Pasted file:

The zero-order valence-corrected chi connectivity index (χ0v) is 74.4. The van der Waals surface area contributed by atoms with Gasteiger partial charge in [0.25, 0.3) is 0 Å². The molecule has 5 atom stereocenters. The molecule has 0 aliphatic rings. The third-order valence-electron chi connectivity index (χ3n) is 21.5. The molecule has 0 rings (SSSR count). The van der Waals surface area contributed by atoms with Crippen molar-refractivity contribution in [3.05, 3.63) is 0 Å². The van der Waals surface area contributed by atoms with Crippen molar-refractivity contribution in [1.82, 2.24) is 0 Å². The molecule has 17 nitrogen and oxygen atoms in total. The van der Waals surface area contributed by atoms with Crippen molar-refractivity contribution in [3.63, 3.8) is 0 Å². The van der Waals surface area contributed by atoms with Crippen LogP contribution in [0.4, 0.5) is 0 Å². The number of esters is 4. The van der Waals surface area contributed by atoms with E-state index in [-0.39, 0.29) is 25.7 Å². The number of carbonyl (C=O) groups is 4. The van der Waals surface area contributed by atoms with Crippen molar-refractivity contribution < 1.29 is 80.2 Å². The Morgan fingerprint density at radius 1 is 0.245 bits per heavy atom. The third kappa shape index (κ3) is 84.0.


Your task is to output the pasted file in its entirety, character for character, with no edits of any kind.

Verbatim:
The zero-order valence-corrected chi connectivity index (χ0v) is 74.4. The van der Waals surface area contributed by atoms with Gasteiger partial charge in [0.25, 0.3) is 0 Å². The molecule has 5 atom stereocenters. The molecule has 0 aliphatic rings. The third-order valence-electron chi connectivity index (χ3n) is 21.5. The molecule has 0 rings (SSSR count). The van der Waals surface area contributed by atoms with Crippen molar-refractivity contribution in [3.05, 3.63) is 0 Å². The van der Waals surface area contributed by atoms with Crippen molar-refractivity contribution in [1.82, 2.24) is 0 Å². The molecule has 17 nitrogen and oxygen atoms in total. The van der Waals surface area contributed by atoms with Crippen molar-refractivity contribution in [3.63, 3.8) is 0 Å². The van der Waals surface area contributed by atoms with Crippen LogP contribution in [0.4, 0.5) is 0 Å². The number of esters is 4. The van der Waals surface area contributed by atoms with E-state index in [-0.39, 0.29) is 25.7 Å². The number of carbonyl (C=O) groups is 4. The van der Waals surface area contributed by atoms with Crippen molar-refractivity contribution < 1.29 is 80.2 Å². The Morgan fingerprint density at radius 1 is 0.245 bits per heavy atom. The third kappa shape index (κ3) is 84.0.